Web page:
Invest in your child’s retirement

By Janice Roberts

Preenay SathuThe current economic climate is presenting major challenges for consumers, says Preenay Sathu, Channel Head at FNB Financial Advisory.

“An improved savings culture may seem an unachievable goal in the short term, in a country where the savings rate is just 15.4% of GDP. These statistics from the South African Reserve Bank highlight the need for the consumers to address the low propensity to save.

“An early age introduction of financial concepts, such as retirement planning and budgeting, may be one of the solutions needed to improve our savings rate and reduce dependency on the state,” he adds.

For parents stumped as to where to start the process with their children, let alone the conversation, setting learning markers for pre-schoolers, pre-teens and teenagers is recommended.

“A blog by investment management firm T. Rowe Price in the United States tells us that five-year-olds can understand terms like ‘savings’, ‘goals’, ‘banks’, and ‘trade-offs’. At age 10 children can understand concepts like ‘time horizon’, ‘loans’, ‘interest’, ‘inflation’ and ‘taxes’. By age 15 more complex definitions like ‘stocks’, ‘bonds’, ‘asset allocation’ and ‘diversification’ should have entered the lexicon.”

Sathu says that while the idea of investments, with exposure to underlying asset classes such as equities, property, bonds and cash may be daunting to some, you don’t need a fortune to start investing in your child’s future.

“Whether it’s R250 a month, R100 or R50, it is important to start saving as soon as possible; only then will your child receive the full benefit of compound interest over time.

For example, if you were to invest R5 000 into a fixed deposit upon the birth of your child and add R100 a month for 18 years into the pot, you’d have over R46 000 after 18 years.

“Should your child continue to contribute R100 monthly into the same account until their retirement at 65, the amount would be close to R700 000. This assumes no increase in contributions and a steady annual interest rate of 5%.”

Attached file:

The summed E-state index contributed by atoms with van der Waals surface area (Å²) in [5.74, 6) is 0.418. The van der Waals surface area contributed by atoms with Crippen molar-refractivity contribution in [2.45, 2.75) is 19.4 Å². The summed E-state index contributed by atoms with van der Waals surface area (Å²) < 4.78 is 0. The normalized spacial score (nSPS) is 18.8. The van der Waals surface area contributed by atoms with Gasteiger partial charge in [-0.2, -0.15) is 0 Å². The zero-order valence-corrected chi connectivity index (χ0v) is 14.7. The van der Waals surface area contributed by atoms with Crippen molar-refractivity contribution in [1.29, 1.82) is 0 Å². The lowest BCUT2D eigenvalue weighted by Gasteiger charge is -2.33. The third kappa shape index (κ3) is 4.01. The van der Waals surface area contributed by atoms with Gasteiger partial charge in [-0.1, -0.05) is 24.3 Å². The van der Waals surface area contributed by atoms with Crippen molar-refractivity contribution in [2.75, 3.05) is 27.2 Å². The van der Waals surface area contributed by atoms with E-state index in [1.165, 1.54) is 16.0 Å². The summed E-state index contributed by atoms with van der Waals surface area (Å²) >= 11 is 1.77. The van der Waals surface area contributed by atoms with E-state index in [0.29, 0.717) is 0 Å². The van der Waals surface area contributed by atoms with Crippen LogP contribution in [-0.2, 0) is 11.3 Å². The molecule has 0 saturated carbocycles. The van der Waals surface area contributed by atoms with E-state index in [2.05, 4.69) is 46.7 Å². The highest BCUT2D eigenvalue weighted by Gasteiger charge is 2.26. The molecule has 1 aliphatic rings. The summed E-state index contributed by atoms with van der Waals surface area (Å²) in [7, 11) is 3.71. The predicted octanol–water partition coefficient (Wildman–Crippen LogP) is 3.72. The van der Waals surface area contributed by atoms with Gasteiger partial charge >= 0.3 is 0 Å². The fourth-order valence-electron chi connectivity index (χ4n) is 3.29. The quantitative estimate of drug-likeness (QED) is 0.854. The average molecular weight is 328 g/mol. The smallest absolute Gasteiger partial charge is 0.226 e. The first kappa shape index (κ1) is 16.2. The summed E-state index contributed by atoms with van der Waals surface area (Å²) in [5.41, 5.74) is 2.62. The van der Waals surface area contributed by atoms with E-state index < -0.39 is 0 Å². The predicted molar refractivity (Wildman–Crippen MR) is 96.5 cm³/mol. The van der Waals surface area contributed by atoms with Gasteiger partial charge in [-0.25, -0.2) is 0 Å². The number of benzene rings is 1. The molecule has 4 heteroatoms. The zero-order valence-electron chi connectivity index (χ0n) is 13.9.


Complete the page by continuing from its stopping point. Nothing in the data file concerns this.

He says South Africa’s new Tax Free Savings Accounts are a great option for parents to explore. This avenue allows parents with the means to save R30 000 a year, tax free, for their children.

“This is a great option for all individuals in South Africa and an invaluable foundation that parents can lay for their children’s financial future.”

Parents do need to remain cognisant that investing on their children’s behalf also means that the child’s lifetime contribution limit toward tax free savings (currently R500 000) will be reduced with each premium contributed. Practically, if a parent contributed – over an 18-year period – premiums totalling R250 000 toward a Tax Free Savings Account in their child’s name, the child will have a total contribution limit of R250 000 available over their lifetime towards such tax free saving.

Another option, adds Sathu, is investing in a retirement annuity in your child’s name from R250, depending on the institution you are dealing with. This way you could gift your child with multiple years of compound growth. It also presents tax benefits for the contributing parent, which can be passed onto the child when they take over after the age of 18.

“Of course, educating children about money is not just a case of philanthropic parenting; it also forces parents to take responsibility for their own finances, thereby taking pressure off younger generations in years to come.

“This is a very real concern where a generation of South Africans find themselves increasingly responsible for their children and also ageing parents who have not made adequate provision for retirement.”

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